October 9, 2014 5 p.m.
The Idaho Department of Health and Welfare confirmed that a second woman, from Ada County, has died from flu-related illness, the second such death this season.
: October 9, 2014 9 a.m.
With so much media coverage swirling around Ebola and Enterovirus, a somber report from north Idaho on Wednesday is a reminder that a more common threat, the flu, is also deadly and a greater threat to Idaho.
Kootenai County reported the season's first flu-related death—a 65-year-old woman. The elderly and infants are especially at risk for complications associated with the flu, which infects nearly 20 percent of the population and triggers more than 200,000 hospitalizations across the country each year.
has chronicled how Idaho repeatedly gets poor marks for its low vaccination rates. In 2011, BW examined what we called an "epidemic of fear,"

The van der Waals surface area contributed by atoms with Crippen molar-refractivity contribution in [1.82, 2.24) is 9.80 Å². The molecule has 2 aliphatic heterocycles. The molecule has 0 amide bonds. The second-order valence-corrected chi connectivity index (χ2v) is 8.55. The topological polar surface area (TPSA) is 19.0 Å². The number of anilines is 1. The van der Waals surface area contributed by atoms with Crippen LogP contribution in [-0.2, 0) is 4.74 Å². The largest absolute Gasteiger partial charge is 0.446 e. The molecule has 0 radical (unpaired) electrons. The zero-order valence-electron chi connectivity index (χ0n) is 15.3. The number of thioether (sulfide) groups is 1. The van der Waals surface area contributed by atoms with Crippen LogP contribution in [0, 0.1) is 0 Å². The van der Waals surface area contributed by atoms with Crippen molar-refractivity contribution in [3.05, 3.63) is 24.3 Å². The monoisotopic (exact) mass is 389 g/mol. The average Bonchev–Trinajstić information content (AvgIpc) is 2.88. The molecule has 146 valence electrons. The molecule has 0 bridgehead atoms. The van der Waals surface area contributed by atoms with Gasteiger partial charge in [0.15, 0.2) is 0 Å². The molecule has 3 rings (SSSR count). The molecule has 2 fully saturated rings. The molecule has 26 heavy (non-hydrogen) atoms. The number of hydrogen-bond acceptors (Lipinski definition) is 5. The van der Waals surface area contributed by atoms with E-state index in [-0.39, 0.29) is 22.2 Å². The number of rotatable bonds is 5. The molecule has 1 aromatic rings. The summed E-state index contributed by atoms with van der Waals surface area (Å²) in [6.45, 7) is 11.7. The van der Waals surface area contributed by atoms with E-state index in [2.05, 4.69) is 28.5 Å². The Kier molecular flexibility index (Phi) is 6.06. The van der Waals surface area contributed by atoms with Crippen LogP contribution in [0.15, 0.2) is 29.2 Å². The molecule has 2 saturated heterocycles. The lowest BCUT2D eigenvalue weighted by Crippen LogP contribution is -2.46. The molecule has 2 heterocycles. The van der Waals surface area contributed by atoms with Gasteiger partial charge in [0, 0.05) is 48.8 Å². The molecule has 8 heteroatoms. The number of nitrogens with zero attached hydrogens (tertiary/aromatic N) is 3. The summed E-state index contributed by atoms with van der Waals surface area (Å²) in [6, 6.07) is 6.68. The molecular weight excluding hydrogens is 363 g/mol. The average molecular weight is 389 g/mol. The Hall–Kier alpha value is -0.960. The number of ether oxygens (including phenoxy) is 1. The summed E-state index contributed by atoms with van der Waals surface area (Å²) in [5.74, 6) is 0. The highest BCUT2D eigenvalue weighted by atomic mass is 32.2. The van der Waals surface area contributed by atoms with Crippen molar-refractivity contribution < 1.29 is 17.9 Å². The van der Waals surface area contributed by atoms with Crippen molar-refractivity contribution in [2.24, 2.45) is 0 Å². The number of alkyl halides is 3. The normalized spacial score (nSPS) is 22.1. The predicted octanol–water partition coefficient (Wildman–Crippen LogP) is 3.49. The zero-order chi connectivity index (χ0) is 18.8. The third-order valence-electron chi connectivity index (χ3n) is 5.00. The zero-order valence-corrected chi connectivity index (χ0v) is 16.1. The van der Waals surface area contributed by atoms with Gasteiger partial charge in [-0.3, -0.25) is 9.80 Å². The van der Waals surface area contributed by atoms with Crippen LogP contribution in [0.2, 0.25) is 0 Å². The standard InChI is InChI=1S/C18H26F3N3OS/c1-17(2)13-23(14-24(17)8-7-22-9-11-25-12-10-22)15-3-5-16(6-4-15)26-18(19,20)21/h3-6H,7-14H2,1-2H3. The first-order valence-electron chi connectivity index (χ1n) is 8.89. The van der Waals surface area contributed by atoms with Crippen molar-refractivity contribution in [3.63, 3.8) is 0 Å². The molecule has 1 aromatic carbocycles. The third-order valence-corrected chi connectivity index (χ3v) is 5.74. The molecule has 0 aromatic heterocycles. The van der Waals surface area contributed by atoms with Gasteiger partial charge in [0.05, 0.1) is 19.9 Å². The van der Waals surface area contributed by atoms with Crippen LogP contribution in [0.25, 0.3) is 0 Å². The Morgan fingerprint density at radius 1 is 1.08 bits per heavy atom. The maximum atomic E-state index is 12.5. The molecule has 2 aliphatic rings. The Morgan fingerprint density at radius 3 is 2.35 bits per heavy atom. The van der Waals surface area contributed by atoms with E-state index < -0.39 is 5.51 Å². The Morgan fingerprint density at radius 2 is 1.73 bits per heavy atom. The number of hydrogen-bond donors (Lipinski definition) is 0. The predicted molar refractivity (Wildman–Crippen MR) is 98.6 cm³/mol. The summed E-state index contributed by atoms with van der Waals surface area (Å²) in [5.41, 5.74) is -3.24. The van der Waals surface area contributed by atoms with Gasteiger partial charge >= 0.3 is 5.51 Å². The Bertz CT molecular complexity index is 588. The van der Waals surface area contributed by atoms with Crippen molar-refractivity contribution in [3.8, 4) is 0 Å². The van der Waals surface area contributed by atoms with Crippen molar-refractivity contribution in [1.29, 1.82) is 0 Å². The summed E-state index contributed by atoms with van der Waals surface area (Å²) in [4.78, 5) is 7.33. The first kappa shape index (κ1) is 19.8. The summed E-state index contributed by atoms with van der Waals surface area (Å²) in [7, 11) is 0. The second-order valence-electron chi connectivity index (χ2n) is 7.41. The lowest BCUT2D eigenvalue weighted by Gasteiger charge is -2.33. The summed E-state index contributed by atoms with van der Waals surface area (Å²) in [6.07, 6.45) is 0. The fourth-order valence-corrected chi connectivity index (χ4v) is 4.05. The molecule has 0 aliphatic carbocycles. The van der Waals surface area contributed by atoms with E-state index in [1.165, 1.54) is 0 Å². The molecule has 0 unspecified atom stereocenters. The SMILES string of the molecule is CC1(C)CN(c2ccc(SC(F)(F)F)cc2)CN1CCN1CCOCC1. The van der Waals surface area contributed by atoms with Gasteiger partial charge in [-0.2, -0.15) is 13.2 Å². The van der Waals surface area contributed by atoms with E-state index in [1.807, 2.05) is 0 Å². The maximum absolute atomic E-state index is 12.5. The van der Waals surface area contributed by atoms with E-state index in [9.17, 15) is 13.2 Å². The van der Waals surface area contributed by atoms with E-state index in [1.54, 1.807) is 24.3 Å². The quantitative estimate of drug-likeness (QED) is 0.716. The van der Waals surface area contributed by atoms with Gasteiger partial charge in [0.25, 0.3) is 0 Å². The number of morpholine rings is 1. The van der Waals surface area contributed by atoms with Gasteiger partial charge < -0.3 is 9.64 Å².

chronicling an organization, headquartered in Idaho's panhandle, called Vaccination Liberation, which pushes back against immunizations, in spite of what health officials called "a disturbing trend" in northern Idaho of low vaccination rates among school children.
Our story unleashed hundreds of critical online posts, almost all of them from supporters of Vaccination Liberation.
But the debate is expected to be rejoined with the Idaho Department of Health and Welfare's renewed call for vaccination against the flu. IDHW says the best way to protect yourself and your family from the flu is to get a flu vaccine by shot or nasal spray. According to the department, "If you get the flu vaccine, you are 60% less likely to need treatment for the flu by a healthcare provider. Getting the vaccine has been shown to offer substantial other benefits including reducing illness, antibiotic use, time lost from work, hospitalizations, and deaths."